I got married young (22) and getting married forced me to grow up quickly. I was forced into some realities that aren’t overly pleasant.
And of course, MONEY.
I carry a lot of baggage about money surrounding my beliefs about what money is, how it works, and it’s role in my life. The hard thing about these beliefs is that I didn’t know they existed, they were my normal. They were my everyday.
The only reason they started to surface was because I got married and my wife has a whole different set of beliefs about money. It means something different to her than it means to me.
I realized that my perception about money isn’t reality.
There’s a lot of things about money that I don’t particularly like. I give money a lot of power. Money controls a lot of my actions. That’s not something I’m particularly proud of.
For a while now I’ve tried to identify my relationship with money so that I get to the point I want to financially. I don’t want to spend my whole life stressing about money.
This is the point in the blog post where I tell you how I did that so you can repeat the process. That would be a. I haven’t figured it out. I work at it everyday.
That’s a lie. Most days I don’t work at it at all.
Since the beginning of the year money has become a major focus. I think about it a lot (but not everyday). There is one thing that I have learned, that has somewhat changed my behavior.
Money management is health management.
Just like I can’t get a six pack from the one workout and the half day of clean eating. I’ll never have decent finances without some consistent work. I know, I know, I’ve known that.
I’ve always known that. So what changed?
I realized that money is a tool. I exchange money for what I want, for what I value. When I fill out the values sections of Franklin-Covey planner I put down the standard answers of what I value. The things I think I value. The things I want value.
The primary answers. But the uncomfortable truth is that I spend my money on what I value.
I just had a great conversation with a former high school teacher of mine about the impact of travel. He’s a guy that values travel. He spends his time, energy and money making it happen.
Before you think it takes a lot of money to travel remember that he was my high school teacher. And he didn’t come from money.
When I look at where I spend my money I am really looking at what I value. It turns out to be food.
(This is a 6 month snap shot of where we spend money. Our house is the biggest expense we have and we bought a car within the last 6 months)
If you would have asked me in college what I would end up spending a good portion of money on I wouldn’t have said food. I also weighed 150 pounds and would often forget to eat meals.
I have since found the value in good food (obviously). Also notice that food isn’t on my primary list.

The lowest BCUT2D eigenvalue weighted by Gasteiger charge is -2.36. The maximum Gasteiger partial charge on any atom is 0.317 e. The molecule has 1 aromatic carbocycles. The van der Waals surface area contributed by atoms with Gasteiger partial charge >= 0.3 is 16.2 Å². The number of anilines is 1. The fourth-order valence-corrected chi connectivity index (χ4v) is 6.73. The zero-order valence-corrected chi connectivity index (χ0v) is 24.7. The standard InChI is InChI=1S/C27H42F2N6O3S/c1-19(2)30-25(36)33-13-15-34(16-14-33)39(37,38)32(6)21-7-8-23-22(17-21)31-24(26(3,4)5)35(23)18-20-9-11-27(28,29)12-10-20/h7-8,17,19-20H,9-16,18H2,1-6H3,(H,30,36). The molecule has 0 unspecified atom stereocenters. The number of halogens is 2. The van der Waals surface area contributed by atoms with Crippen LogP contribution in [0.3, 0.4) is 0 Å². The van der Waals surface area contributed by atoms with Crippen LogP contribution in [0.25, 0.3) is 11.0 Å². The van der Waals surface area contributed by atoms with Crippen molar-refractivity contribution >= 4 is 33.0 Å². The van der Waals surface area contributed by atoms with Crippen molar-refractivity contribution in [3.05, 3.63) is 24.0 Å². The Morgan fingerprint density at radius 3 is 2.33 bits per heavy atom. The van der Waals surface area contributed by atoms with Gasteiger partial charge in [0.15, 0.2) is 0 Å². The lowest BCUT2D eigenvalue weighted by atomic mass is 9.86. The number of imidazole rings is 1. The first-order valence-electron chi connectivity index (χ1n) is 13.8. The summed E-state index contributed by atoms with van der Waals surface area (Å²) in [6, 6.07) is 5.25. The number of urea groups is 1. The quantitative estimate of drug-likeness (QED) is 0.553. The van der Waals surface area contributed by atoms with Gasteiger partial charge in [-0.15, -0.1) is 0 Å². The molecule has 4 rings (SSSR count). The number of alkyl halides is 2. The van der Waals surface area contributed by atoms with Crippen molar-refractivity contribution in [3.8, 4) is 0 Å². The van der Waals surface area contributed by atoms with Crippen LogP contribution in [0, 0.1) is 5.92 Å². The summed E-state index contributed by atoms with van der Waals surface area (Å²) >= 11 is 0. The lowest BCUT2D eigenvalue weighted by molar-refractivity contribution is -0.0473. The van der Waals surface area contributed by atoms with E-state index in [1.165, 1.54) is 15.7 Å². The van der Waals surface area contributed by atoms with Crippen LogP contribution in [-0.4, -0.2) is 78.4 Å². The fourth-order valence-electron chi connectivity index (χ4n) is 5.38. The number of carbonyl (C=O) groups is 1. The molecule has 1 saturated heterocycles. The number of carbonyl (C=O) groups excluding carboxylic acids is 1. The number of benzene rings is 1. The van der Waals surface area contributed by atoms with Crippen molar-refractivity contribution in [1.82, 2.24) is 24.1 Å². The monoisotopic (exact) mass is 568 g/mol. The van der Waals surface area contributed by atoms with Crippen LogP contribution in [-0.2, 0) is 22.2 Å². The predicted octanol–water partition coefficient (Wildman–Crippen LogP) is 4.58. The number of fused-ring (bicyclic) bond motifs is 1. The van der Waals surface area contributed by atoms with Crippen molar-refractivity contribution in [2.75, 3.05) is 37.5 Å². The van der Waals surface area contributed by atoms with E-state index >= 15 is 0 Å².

I could argue that it fits under family because we spend time together cooking, or eating out or whatever. Or health. Whatever’s going to help me sleep at night right? I categorize it as both by the way. And I sleep just fine. Better than ever actually.
I bring this up because of the hard question that it asks….
Is this really what I value?
It’s not a question of how I can optimize my spending at the grocery store, it’s a question of personal value. What I find important.
I can clip coupons all day to save money at the grocery store. Turns out that they don’t coupon real food. Only the things that come in a box. That’s a whole other blog post.
The benefit of this chart is that I get an idea about where I’m spending my day-to-day money (the trees). But life is made up of a whole bunch of trees (a forest). I don’t want to get caught off guard and lose of sight of my entire life (my whole value system) because of the things that are immediate and right in front of my face.
Making big changes is impossible because it’s too much change too quickly and habits are hard to replace. In order to gain some control over the forest I need to start looking at the forest.
Once a week I sit down with my wife and look at the finances. That’s it. For now. Sometimes it doesn’t happen every week.
The real crappy part is that when we first started doing it there’s not a lot we could do except look at it. When I want to make changes, to anything, I want to make them now.
Trying to make adjustments right after Christmas and in the middle of the month would have caused more damage. It was over the next few months of looking at it every week that we started to understand our habits and were able to make adjustments.
We adjusted budgets. We made short term and long-term goals. We made room for some splurging without guilt.
It’s all the same stuff you’ll read in any finance post or habit book. The things that really got me to take action was recognizing the power that money had over me.
I don’t want to be a slave to anything.
What’s your relationship like with money? Any great tools or tricks you’ve found that help keep you on track?